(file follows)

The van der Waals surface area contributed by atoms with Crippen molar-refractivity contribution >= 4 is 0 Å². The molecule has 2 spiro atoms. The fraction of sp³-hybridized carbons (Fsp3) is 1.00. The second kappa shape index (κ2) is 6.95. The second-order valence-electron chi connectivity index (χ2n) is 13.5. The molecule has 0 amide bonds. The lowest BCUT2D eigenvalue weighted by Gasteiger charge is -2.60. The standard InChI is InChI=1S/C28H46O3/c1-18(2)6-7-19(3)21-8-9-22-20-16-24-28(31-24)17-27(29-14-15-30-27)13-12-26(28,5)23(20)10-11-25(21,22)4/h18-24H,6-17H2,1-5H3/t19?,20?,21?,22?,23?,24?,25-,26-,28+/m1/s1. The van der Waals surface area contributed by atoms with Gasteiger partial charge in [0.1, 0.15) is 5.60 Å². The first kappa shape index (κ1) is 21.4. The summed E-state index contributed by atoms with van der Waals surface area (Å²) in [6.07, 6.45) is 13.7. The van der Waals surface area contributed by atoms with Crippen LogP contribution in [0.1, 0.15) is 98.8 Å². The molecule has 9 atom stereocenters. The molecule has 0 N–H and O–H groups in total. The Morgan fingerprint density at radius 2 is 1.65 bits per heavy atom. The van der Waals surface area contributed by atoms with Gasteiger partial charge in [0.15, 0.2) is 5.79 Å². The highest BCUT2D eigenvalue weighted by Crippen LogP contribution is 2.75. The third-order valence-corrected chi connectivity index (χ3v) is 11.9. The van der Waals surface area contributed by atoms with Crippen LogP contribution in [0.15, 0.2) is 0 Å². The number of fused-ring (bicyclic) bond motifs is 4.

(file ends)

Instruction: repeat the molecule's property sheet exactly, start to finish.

The van der Waals surface area contributed by atoms with Crippen molar-refractivity contribution >= 4 is 0 Å². The molecule has 2 spiro atoms. The fraction of sp³-hybridized carbons (Fsp3) is 1.00. The second kappa shape index (κ2) is 6.95. The second-order valence-electron chi connectivity index (χ2n) is 13.5. The molecule has 0 amide bonds. The lowest BCUT2D eigenvalue weighted by Gasteiger charge is -2.60. The standard InChI is InChI=1S/C28H46O3/c1-18(2)6-7-19(3)21-8-9-22-20-16-24-28(31-24)17-27(29-14-15-30-27)13-12-26(28,5)23(20)10-11-25(21,22)4/h18-24H,6-17H2,1-5H3/t19?,20?,21?,22?,23?,24?,25-,26-,28+/m1/s1. The van der Waals surface area contributed by atoms with Gasteiger partial charge in [0.1, 0.15) is 5.60 Å². The first kappa shape index (κ1) is 21.4. The summed E-state index contributed by atoms with van der Waals surface area (Å²) in [6.07, 6.45) is 13.7. The van der Waals surface area contributed by atoms with Crippen LogP contribution in [0.1, 0.15) is 98.8 Å². The molecule has 9 atom stereocenters. The molecule has 0 N–H and O–H groups in total. The Morgan fingerprint density at radius 2 is 1.65 bits per heavy atom. The van der Waals surface area contributed by atoms with Gasteiger partial charge in [0.15, 0.2) is 5.79 Å². The highest BCUT2D eigenvalue weighted by Crippen LogP contribution is 2.75. The third-order valence-corrected chi connectivity index (χ3v) is 11.9. The van der Waals surface area contributed by atoms with Crippen LogP contribution in [0.15, 0.2) is 0 Å². The number of fused-ring (bicyclic) bond motifs is 4.